Energy Partitioning in a Nonthermally Dominated Two-loop Solar Flare

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Nugget
Number: 383
1st Author: Galina MOTORINA
2nd Author: et al.
Published: 3 August 2020
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Contents

Introduction

How does flare energization work? What is initial proportion between energy components and how does this evolve with time? How, where, and when can accelerated particles effectively heat ambient plasmas? We can study this by looking for temporal relationships between non-thermal emissions of accelerated particles and thermal emissions produced by plasma heated during a flare. Here the so-called "non-thermally dominated" solar flares may be the easiest to follow. These events are recognized by an absence of pre-flare heating, weak thermal response, prominent non-thermal emission, and compact structures with a strong magnetic field (as a recent statistical study see Ref. [1]).

We have now investigated the non-thermally dominated solar flare SOL2013-11-05, which was well-observed by AIA as well as RHESSI (Ref. [2]).

EUV and X-ray analysis with AIA and RHESSI

We (Ref. [2]) employ AIA data to quantify the moderately heated component of the flare plasma in the temperature range 0.5-25 MK. We use the RHESSI data to quantify the hot component of the flaring plasma, to which RHESSI is more sensitive, and the non-thermal component. We compare non-thermal energy input with thermal response to describe the energy budget of the flare. The total energy of the non-thermal particles is transformed into the thermal energy of the heated plasma in two sources, where one source (loop) is tenuous and hot, while the other dense and colder. The EUV observations show two connecting loops in the horizontal direction, implying a loop-loop interaction (Figure 1L). This comparison does not leave any room for other plasma heating processes (Figure 1R).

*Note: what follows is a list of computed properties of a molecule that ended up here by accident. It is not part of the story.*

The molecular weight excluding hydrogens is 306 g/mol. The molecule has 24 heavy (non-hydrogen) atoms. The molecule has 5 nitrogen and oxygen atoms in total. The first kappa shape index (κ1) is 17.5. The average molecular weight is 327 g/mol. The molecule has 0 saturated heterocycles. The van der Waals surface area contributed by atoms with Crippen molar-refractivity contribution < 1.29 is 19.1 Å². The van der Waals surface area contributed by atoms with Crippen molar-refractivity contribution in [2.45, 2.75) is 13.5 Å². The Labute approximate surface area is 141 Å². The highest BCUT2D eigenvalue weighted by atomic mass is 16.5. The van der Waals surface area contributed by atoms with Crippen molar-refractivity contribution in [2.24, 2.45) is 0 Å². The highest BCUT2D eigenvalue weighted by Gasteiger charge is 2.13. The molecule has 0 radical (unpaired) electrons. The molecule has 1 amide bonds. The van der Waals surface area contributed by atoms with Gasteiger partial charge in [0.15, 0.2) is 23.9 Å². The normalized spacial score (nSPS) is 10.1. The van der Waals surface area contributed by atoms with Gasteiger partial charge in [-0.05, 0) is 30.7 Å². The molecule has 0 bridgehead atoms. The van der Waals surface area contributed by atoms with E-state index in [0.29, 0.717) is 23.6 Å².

Figure 1L: AIA maps of the 2013 November 5 flare with overlaid RHESSI CLEAN image contours for 6-9 keV and 15-25 keV.
'Figure 1R: Time evolution of the energy components in the flare. The green and black diamonds indicate the model values of thermal energies for loops 1 and 2. The light blue line shows the modeled total deposition of the non-thermal energy.

Modeling of the 2013 November 5 flare

To validate the picture, we build a 3D model based on the SDO/HMI vector magnetogram and nonlinear force-free field (NLFFF) reconstruction (Ref. [3]). Using the GX Simulator tool (Ref. [4]) we compare the X-ray and microwave spectra and images, modeled and observed, and thus validate our model (Figure 2). The model is tuned to be in agreement with the observations. The model demonstrates a two-loop configuration, spatial distribution of thermal plasma and non-thermal electrons in the two loops (Figure 2). The individual contributions of each loop are shown in Figure 1 (right panel) by diamonds.

Figure 2: The 3D model with two flux tubes (closed loops) filled with thermal plasma with dark red (a) and non-thermal electrons with blue-green (b) for the hard X-ray impulse time overlaid on the LOS HMI magnetogram.

Conclusions

We have found that morphologically the flare consisted of two compact flux tubes, where a single episode of electron acceleration happened. The non-thermal energy deposition over the impulsive flare phase matches the thermal energies of the two flaring flux tubes. There is no statistically significant room for other sources of energy.

Acknowledgements

Co-authors Gregory D. Fleishman and Eduard P. Kontar contributed to this work and to Ref. [2].

References

[1] "Statistics of {\textquotedblleft}Cold{\textquotedblright} Early Impulsive Solar Flares in X-Ray and Microwave Domains"

[2] "Spatiotemporal Energy Partitioning in a Nonthermally Dominated Two-loop Solar Flare"

[3] "Casting the Coronal Magnetic Field Reconstruction Tools in 3D Using the MHD Bifrost Model"

[4] "Dressing the Coronal Magnetic Extrapolations of Active Regions with a Parameterized Thermal Structure"

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